In the early nineteenth century, a military leader named Simon Bolivar, motivated by philosophies of the European Enlightenment, pried Bolivia from the hands of Spanish imperialists and became one of the few men in history to have a country named after them. After establishing a democracy in 1982, Bolivia has paid increasing attention to the rights of the country’s indigenous populations and environmental issues.
Today, Bolivia is nearly racially homogenous. Recent studies show that 86 percent of Bolivians can be genetically classified as indigenous Amerindians, the largest populations of which, in Bolivia, are Quechua and Aymara Native Indians. Nearly 70 percent of Bolivians reside in urban areas, a percentage that climbs every year.
- The Bolivian city La Paz is the world’s most highly elevated administrative capital city. It is situated at 3,630 meters.
- Bolivia has a whopping 24,000 hectares of coca, a cash crop, which makes it the world’s largest cultivator of the plant.
- In Sucre, Bolivia, there is a 300-foot wall of limestone called Cal Orcko with 5,000 dinosaur footprint impressions. This makes it the largest concentration of dinosaur footprints in the world.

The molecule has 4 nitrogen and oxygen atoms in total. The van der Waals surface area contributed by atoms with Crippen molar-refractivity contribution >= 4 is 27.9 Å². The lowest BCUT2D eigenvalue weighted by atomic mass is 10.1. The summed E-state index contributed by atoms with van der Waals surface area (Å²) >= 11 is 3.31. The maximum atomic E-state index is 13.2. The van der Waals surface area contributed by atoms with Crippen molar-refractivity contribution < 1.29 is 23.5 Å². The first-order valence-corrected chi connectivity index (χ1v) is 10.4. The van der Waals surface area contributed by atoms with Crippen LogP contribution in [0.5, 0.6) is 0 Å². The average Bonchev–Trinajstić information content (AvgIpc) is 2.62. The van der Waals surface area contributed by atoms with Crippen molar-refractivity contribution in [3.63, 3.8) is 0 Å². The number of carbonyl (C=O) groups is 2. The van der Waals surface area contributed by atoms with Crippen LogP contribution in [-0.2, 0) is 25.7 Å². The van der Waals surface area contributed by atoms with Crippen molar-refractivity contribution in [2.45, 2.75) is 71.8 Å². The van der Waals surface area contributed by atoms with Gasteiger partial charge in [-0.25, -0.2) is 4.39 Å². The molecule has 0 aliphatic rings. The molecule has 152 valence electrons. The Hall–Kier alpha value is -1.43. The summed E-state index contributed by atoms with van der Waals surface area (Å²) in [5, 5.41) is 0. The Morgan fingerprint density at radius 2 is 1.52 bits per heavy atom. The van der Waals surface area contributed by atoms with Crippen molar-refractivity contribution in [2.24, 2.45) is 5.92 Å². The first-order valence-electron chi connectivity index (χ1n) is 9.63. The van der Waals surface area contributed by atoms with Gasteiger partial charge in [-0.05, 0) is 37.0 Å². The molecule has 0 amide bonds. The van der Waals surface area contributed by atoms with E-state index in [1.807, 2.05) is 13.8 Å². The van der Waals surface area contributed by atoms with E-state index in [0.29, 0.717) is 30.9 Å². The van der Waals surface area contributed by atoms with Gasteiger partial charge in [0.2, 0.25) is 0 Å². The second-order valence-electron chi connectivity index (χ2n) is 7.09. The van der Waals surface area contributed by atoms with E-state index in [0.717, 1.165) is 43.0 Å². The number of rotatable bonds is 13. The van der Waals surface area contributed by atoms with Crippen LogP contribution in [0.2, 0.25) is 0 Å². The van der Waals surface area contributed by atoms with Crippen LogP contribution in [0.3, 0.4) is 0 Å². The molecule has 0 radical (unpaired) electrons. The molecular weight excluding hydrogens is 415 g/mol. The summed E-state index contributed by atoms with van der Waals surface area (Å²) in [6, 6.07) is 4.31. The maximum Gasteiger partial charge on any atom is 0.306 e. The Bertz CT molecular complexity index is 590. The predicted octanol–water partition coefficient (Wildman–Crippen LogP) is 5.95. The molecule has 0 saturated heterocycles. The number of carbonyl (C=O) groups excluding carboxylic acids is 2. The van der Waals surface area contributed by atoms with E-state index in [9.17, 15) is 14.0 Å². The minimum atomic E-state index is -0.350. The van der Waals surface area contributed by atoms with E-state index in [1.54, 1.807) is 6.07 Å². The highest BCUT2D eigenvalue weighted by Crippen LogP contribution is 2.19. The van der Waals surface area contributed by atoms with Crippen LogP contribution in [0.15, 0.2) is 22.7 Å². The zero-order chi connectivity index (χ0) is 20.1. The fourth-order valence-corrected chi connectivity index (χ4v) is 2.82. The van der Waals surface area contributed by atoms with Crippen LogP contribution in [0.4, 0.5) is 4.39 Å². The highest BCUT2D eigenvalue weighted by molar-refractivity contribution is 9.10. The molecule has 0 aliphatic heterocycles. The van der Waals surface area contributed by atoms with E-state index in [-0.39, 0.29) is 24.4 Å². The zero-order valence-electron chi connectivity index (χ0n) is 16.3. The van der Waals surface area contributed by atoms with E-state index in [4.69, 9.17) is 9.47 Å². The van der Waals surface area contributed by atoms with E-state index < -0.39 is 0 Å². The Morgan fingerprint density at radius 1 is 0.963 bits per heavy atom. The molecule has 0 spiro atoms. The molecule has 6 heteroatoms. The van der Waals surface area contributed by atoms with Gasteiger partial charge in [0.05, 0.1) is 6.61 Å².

- In the city of La Paz, there is an almost magical Witches Market, where witches trade magic spells, potions and other sorcery.
- San Pedro is a unique prison in La Paz, Bolivia where the inmates have cultivated a developed society within the prison walls. Inmates have jobs, the option to move their families into their cells with them, restaurants, and vast entertainment options.
- Bolivia’s salt flats, Salar de Uyuni, constitute the largest concentration of salt in the world. It holds over 64 million tons of salt.
- Cerro Rico is a Bolivian mountain rich in silver known for its deadly mines. Over the last 500 years, the silver mines of Cerro Rico have killed nearly eight million miners looking to claim its wealth. Locals call it ‘The Mountain That Eats Men’.
- Despite being a landlocked nation, Bolivia maintains a navy.
- A Bolivian festival called Tinku takes place every year in early May. During the festival, residents form teams and engage in violent combat for several days before society seamlessly returns to normal. Though police are instructed to interfere if participants fall, people die each year.
- There is a wall in Bolivia called Cal Orcko covered in over 5,000 dinosaur footprints. The prints are thought to be 68 million years old.